BOTSWANA President Ian Khama has invited Namibia Dairies to explore investment opportunities in his country.
During a visit on Monday to the !Aimab Superfarm at Mariental, Khama said he would facilitate Namibia Dairies' visit to Botswana.
Briefing Khama and his ministerial delegation about the dairy farm's operations, Namibia Dairies managing director, Hubertus Hamm accused the South African dairy industry of "predatory pricing".
This makes it difficult for Namibia to compete because South African dairy products are priced much lower, he said.
"The South African products are 20 per cent cheaper and this is a huge challenge for us. Industry protection is the way to level the playing field," said Hamm.
He said the Namibian dairy industry suffers estimated annual losses of N$15 million.
To makes matter worse, Hamm said, South Africa's dairy industry is allowed to use feed enhancers to increase production while the Namibian dairy sector is prohibited from doing this by European Union laws.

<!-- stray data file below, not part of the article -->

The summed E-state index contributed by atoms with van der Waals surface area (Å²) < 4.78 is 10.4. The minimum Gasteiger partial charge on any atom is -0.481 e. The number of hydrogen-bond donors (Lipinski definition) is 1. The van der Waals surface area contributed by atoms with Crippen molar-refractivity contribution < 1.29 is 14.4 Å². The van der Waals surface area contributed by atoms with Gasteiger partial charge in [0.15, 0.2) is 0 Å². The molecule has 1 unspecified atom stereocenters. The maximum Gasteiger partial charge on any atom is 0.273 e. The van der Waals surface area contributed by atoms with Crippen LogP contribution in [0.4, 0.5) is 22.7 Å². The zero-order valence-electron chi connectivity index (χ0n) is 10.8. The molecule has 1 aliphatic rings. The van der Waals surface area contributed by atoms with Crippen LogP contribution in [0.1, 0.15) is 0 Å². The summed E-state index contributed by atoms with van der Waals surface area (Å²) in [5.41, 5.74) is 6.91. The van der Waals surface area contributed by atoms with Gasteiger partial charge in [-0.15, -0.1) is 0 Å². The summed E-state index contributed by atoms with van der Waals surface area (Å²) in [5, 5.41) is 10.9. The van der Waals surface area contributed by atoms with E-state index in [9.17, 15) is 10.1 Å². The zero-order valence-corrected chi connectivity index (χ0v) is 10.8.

According to Hamm, Namibia has no regulations in place to control predatory pricing since it inherited SACU laws which allow free trade.
"Are we going to choose free trade or choose to create jobs?" Hamm asked. Hamm said the Ministry of Agriculture has been briefed about the challenges facing the dairy industry, adding: "We're confident of finding a solution".
"The production of long-life milk for export is part of the Namibia Dairies strategy to counter the predatory pricing," said Hamm.
Currently, Namibia Dairies exports about three per cent of its products to Angola, the Democratic Republic of Congo and Botswana.
There are just over 3 000 animals at the farm and it employs 120 workers. Hamm said the management aims to have 4 000 animals and 2 000 milk cows by 2015 to increase milk production to 55 000 litres a day, adding that the Superfarm supplies 20 to 30 per cent of the local dairy consumption.